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Dissociable relations between amygdala subregional networks and psychopathy trait dimensions in conduct-disordered juvenile offenders
Department of Child and Adolescent Psychiatry, Curium, Leiden University Medical Center, Leiden, the Netherlands; Leiden Institute for Brain and Cognition (LIBC), Leiden, the Netherlands; Department of Psychiatry, VU University Medical Center, Amsterdam, the Netherlands.
Department of Child and Adolescent Psychiatry, Curium, Leiden University Medical Center, Leiden, the Netherlands; Leiden Institute for Brain and Cognition (LIBC), Leiden, the Netherlands; School of Law, Psychology, and Social Work, Örebro University, Örebro, Sweden.
Department of Child and Adolescent Psychiatry, Curium, Leiden University Medical Center, Leiden, the Netherlands; Leiden Institute for Brain and Cognition (LIBC), Leiden, the Netherlands.
Division of Mind and Brain Research, Department of Psychiatry and Psychotherapy, Charité Universitätsmedizin, Berlin, Germany.
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2016 (English)In: Human Brain Mapping, ISSN 1065-9471, E-ISSN 1097-0193, Vol. 37, no 11, p. 4017-4033Article in journal (Refereed) Published
Abstract [en]

Psychopathy is a serious psychiatric phenomenon characterized by a pathological constellation of affective (e.g., callous, unemotional), interpersonal (e.g., manipulative, egocentric), and behavioral (e.g., impulsive, irresponsible) personality traits. Though amygdala subregional defects are suggested in psychopathy, the functionality and connectivity of different amygdala subnuclei is typically disregarded in neurocircuit-level analyses of psychopathic personality. Hence, little is known of how amygdala subregional networks may contribute to psychopathy and its underlying trait assemblies in severely antisocial people. We addressed this important issue by uniquely examining the intrinsic functional connectivity of basolateral (BLA) and centromedial (CMA) amygdala networks in relation to affective, interpersonal, and behavioral traits of psychopathy, in conduct-disordered juveniles with a history of serious delinquency (N = 50, mean age = 16.83 ± 1.32). As predicted, amygdalar connectivity profiles exhibited dissociable relations with different traits of psychopathy. Interpersonal psychopathic traits not only related to increased connectivity of BLA and CMA with a corticostriatal network formation accommodating reward processing, but also predicted stronger CMA connectivity with a network of cortical midline structures supporting sociocognitive processes. In contrast, affective psychopathic traits related to diminished CMA connectivity with a frontolimbic network serving salience processing and affective responding. Finally, behavioral psychopathic traits related to heightened BLA connectivity with a frontoparietal cluster implicated in regulatory executive functioning. We suggest that these trait-specific shifts in amygdalar connectivity could be particularly relevant to the psychopathic phenotype, as they may fuel a self-centered, emotionally cold, and behaviorally disinhibited profile.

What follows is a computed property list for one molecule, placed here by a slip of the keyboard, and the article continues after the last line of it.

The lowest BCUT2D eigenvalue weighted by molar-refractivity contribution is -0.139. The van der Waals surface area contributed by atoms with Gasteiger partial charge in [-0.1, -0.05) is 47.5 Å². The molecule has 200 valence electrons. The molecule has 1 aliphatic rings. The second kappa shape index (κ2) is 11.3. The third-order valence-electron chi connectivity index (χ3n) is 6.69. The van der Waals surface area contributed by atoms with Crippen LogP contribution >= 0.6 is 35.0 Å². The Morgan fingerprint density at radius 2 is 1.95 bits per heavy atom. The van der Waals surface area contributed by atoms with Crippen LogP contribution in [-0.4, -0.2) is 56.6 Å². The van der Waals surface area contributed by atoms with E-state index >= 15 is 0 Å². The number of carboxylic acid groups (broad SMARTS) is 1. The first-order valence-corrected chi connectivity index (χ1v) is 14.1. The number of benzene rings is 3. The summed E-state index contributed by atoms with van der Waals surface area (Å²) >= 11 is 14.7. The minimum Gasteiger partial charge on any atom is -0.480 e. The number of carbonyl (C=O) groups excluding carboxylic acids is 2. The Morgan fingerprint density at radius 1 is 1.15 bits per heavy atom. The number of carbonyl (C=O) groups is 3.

Place, publisher, year, edition, pages
Hoboken, USA: Wiley-Blackwell, 2016. Vol. 37, no 11, p. 4017-4033
Keywords [en]
Amygdala, conduct disorder, intrinsic functional connectivity, psychopathy
National Category
Neurology
Research subject
Neurology
Identifiers
URN: urn:nbn:se:oru:diva-51523DOI: 10.1002/hbm.23292ISI: 000386075900024PubMedID: 27453465Scopus ID: 2-s2.0-84990216203OAI: oai:DiVA.org:oru-51523DiVA, id: diva2:951033
Note

Funding Agencies:

Netherlands Organization for Scientific Research - National Initiative Brain and Cognition (NWO-NIHC) 056-23-011

LIBC starting grant

Available from: 2016-08-05 Created: 2016-08-02 Last updated: 2017-11-28Bibliographically approved

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Andershed, Henrik

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